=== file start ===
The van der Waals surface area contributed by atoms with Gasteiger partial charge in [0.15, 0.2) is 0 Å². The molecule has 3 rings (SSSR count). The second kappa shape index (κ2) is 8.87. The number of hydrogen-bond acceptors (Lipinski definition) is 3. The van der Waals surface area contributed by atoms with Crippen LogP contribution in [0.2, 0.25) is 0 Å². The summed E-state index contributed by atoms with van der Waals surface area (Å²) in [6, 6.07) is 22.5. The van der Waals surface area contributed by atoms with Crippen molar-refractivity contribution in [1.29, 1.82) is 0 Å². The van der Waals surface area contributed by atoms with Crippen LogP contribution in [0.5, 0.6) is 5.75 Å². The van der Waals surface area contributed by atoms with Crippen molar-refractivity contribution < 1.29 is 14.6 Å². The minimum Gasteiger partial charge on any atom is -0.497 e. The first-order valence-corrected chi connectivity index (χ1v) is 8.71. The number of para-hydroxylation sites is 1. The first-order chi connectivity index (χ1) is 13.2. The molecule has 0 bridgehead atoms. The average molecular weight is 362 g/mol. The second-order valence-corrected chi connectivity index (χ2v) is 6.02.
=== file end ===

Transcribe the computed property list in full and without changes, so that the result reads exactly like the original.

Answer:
The van der Waals surface area contributed by atoms with Gasteiger partial charge in [0.15, 0.2) is 0 Å². The molecule has 3 rings (SSSR count). The second kappa shape index (κ2) is 8.87. The number of hydrogen-bond acceptors (Lipinski definition) is 3. The van der Waals surface area contributed by atoms with Crippen LogP contribution in [0.2, 0.25) is 0 Å². The summed E-state index contributed by atoms with van der Waals surface area (Å²) in [6, 6.07) is 22.5. The van der Waals surface area contributed by atoms with Crippen molar-refractivity contribution in [1.29, 1.82) is 0 Å². The van der Waals surface area contributed by atoms with Crippen LogP contribution in [0.5, 0.6) is 5.75 Å². The van der Waals surface area contributed by atoms with Crippen molar-refractivity contribution < 1.29 is 14.6 Å². The minimum Gasteiger partial charge on any atom is -0.497 e. The first-order valence-corrected chi connectivity index (χ1v) is 8.71. The number of para-hydroxylation sites is 1. The first-order chi connectivity index (χ1) is 13.2. The molecule has 0 bridgehead atoms. The average molecular weight is 362 g/mol. The second-order valence-corrected chi connectivity index (χ2v) is 6.02.